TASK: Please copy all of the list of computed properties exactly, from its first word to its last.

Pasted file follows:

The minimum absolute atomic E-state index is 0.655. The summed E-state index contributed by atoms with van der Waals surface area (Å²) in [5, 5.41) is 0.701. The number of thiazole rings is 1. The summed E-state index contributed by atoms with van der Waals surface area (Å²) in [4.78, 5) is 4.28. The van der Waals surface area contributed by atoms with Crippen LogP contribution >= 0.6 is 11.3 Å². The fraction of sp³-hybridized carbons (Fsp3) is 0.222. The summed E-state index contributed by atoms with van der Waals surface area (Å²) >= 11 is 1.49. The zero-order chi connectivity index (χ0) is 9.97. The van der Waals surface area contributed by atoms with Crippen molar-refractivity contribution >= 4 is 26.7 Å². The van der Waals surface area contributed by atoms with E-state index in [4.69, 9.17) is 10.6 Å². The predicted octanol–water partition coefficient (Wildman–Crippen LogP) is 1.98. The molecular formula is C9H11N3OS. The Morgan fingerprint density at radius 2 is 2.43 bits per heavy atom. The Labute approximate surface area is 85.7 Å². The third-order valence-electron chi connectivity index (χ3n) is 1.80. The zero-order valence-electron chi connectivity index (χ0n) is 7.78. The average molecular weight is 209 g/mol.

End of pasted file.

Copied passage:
The minimum absolute atomic E-state index is 0.655. The summed E-state index contributed by atoms with van der Waals surface area (Å²) in [5, 5.41) is 0.701. The number of thiazole rings is 1. The summed E-state index contributed by atoms with van der Waals surface area (Å²) in [4.78, 5) is 4.28. The van der Waals surface area contributed by atoms with Crippen LogP contribution >= 0.6 is 11.3 Å². The fraction of sp³-hybridized carbons (Fsp3) is 0.222. The summed E-state index contributed by atoms with van der Waals surface area (Å²) >= 11 is 1.49. The zero-order chi connectivity index (χ0) is 9.97. The van der Waals surface area contributed by atoms with Crippen molar-refractivity contribution >= 4 is 26.7 Å². The van der Waals surface area contributed by atoms with E-state index in [4.69, 9.17) is 10.6 Å². The predicted octanol–water partition coefficient (Wildman–Crippen LogP) is 1.98. The molecular formula is C9H11N3OS. The Morgan fingerprint density at radius 2 is 2.43 bits per heavy atom. The Labute approximate surface area is 85.7 Å². The third-order valence-electron chi connectivity index (χ3n) is 1.80. The zero-order valence-electron chi connectivity index (χ0n) is 7.78. The average molecular weight is 209 g/mol.